John Thow is thought to have made bagpipes as early as 1853. He died in 1879 and his son David continued making bagpipes until his death in 1916. David's sons, John and George continued the business as Thow Brothers. John died in 1923 and George died in 1940. Thow Brothers continued to make bagpipes until 1952. The firm was apparently run by George's daughter Marjorie Thow and perhaps a brother, George W R Thow.
According to Jeanne Campbell, John Thow was listed as a musical instrument maker begining in 1853. From 1874 to 1878 he is listed as a bagpipe and violin maker, as well as his other skills and trades. A violin bearing a paper label (inside the body) that reads "J. Thow Dundee" is pictured to the left.
The following pictures are of what is thought to be a very early Thow bagpipe. Taking into consideration the known history of the bagpipe it was probably made by John Thow.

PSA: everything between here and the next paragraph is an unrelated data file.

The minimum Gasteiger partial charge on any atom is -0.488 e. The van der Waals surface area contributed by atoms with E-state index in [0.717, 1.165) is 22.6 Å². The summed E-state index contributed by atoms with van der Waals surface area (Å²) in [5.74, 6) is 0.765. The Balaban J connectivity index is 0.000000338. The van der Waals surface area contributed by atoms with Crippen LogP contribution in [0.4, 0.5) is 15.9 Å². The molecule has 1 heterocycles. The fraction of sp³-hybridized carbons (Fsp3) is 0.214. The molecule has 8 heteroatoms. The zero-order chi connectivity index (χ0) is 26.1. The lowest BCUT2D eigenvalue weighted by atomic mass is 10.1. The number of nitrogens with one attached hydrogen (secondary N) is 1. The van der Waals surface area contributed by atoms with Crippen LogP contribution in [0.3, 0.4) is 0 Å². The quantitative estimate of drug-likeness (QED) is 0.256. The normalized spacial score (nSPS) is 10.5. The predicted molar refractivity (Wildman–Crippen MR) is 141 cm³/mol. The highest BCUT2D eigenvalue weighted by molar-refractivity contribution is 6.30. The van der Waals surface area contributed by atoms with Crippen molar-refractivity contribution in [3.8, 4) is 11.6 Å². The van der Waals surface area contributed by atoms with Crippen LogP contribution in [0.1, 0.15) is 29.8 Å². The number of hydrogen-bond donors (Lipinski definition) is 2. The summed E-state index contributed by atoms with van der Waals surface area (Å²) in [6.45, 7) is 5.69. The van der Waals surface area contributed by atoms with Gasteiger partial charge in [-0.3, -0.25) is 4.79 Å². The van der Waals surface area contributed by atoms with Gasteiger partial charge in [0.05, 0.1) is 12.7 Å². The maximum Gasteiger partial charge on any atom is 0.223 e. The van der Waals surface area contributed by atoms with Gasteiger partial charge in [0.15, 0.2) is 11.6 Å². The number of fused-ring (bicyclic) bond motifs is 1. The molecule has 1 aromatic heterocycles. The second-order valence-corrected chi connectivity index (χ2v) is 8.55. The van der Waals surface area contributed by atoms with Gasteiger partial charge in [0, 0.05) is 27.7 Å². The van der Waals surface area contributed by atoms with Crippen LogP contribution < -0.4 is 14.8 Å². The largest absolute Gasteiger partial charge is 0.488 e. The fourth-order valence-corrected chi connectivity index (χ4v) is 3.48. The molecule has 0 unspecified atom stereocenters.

The original chanter (which matched this set) was stamped "Thow" and is therefore accepted as reliable authentication of the bagpipe itself.
The bagpipe came to Canada in 1880 from Nairnshire Scotland. They were the property of James McIntosh who eventually settled in a small village close to Cowansville, Quebec, although at that time is was called Freeport. James was a blacksmith and distinguished himself making plows.
This bagpipe appears to have some replacement parts however it is still an excellent exhibit. The combing is filled with sediment and they have obviously been over-coated. The present owner is the great grandson of James McIntosh.
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